How to become a specialist in Geographic Information Systems (GIS)

20.12.2018

What are GIS and what are they used for? Maria Osorio, a specialist in Geographic Information Systems (GIS) and an expert in ArcGIS version 10.0 explains it all, including the uses of this technology and how to become a specialist in GIS yourself!

What are Geographic Information Systems (GIS)?

At their core, information systems constitute sets of data that can be analyzed by means of computer tools (software) that are incorporated into equipment (hardware). If we add to this that the stored information can be defined spatially, then the concept of Geographic Information Systems is formed.
Through Geographic Information Systems you can capture, store, consult, analyze and present all kinds of information that have geographical references in order to know the spatial behavior of the data and thus solve situations and the real world through consultation and analysis of previously-loaded information.

GIS is a system used for gathering, managing and analyzing geographic and/or spatial data.

You can use GIS in different areas, such as urban planning, geology, business marketing, transportation, etc. But ultimately, this technology is always associated with geography.

GIS for beginners

Currently there are many GIS; some are open source and others are private. The first private systems were generated because a single GIS does not have as many tools as there are research fields. Therefore, users and developers decided to create their own local tools according to their areas of study. Private GIS, although they contain a large number of applications capable of solving any problem, have a very high price.
To start using a GIS, whether free or private, it is necessary to first know the software interface as well as its basic tools. This is achieved quickly by pressing the F1 key that will display a window with a series of information that answers the most frequent questions that come upon a new GIS user.
Having already an adequate grip on the software interface, we proceed to begin understanding how to include information that can be by means of attribute tables, data layers represented by lines, polygons and points, images and others. In addition, this information can be presented in two formats:

  • Vector: the discrete representation of reality
  • Raster: represents reality in a continuous manner

Symbology and labeling are also used as main tools in a project.

Symbology assigns characteristics such as color, size and thickness of lines, points and polygons. You can also place different symbols that represent each category of a layer defined by unique attributes. Labeling, on the other hand, identifies an element that has previously loaded its information in an attribute table.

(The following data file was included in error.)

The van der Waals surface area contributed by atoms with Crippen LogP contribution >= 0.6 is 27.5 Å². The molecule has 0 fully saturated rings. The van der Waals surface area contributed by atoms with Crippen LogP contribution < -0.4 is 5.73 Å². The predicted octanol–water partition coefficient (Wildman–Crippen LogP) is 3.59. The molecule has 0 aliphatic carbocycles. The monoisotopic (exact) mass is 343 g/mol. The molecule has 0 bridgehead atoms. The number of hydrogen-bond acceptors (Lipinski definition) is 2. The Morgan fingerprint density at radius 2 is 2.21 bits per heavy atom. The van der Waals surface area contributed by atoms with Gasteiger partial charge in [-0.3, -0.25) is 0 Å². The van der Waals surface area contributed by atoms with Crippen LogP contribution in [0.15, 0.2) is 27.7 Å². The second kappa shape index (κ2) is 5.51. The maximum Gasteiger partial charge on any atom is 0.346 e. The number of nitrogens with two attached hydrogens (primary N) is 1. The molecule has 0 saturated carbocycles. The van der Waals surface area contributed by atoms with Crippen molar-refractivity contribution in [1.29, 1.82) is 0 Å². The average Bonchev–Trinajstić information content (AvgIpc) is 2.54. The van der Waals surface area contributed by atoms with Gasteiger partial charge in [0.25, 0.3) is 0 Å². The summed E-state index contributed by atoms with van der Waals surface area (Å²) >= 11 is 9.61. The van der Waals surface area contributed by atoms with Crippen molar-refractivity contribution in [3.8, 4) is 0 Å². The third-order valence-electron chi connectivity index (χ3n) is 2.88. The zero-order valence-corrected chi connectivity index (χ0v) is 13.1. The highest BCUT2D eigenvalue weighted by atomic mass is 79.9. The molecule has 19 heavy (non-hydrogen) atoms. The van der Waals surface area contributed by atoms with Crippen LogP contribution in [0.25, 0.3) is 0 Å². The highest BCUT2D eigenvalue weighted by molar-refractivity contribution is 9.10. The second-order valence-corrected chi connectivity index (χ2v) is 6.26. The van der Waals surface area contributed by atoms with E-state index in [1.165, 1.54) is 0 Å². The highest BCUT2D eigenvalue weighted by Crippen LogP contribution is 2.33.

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Basic uses of GIS

The main uses of GIS involve georeferencing, which is a process by means of which a spatial positioning with its respective reference system is assigned to a digital or raster image. For this, well-known control points are located which are also displayed in the image.                                                                                       
Another use refers to the digitalization that consists of drawing, by means of the tools of the software interface, on satellite or raster images generating vector information that will contain geographic data, geometry and attributes associated with the type and size of the data.
There are also topologies through which the spatial relationships between elements are managed, analyzing and showing precise results. These topologies can be geodatabased where a set of rules and properties are presented to define the spatial and map relationships that are temporary relationships within an editable project.
In regards to design, it depends on the different information sources and data formatting. At this point, data is structured and it will be decided the final format - which in most cases are maps.

Most common GIS applications:

  • Mapping
  • Urban and transportation planning
  • Agricultural applications
  • Flood damage estimation
  • Traffic management
  • Business and marketing 
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GIS and programming

Programming is essential for those users that would like to become GIS specialists. Thanks to programming you will be able to work much more efficiently, saving time in tedious processes. Although it requires more dedication, the benefits that you obtain will be worth it.
Python is the best alternative to start with GIS programming because it’s an object-oriented programming language. It is developed so that it’s easy to learn and its implementation is spontaneous and versatile.
For example, ESRI, who is the creator of ArcGIS, developed a programming module called ArcPy, which is a function book containing geoprocesses that are very easy to learn.
Through programming, many functions can be incorporated that greatly simplify access to information, turning it into an efficient and effective tool when requesting appropriate and precise data.
Other languages that can be learned and go very well with GIS are:

  • JavaScript
  • PHP
  • CSS3
  • HTML5

All of them fulfill important functions when wanting to build a model of their own tools.

Further technical skills that you will need to become a GIS specialist:

  • Design software: AutoCAD
  • Query software: Microsoft Access, SQL
  • Development environment: .NET framework, C, VBA

In the end, the most important thing is to know the GIS environment that best suits the user. Then, manage the tools that the software has and once all this is done, you can start with the proposed project. And as you move forward, you will learn the use of each process and the best tools to streamline and deliver better results.

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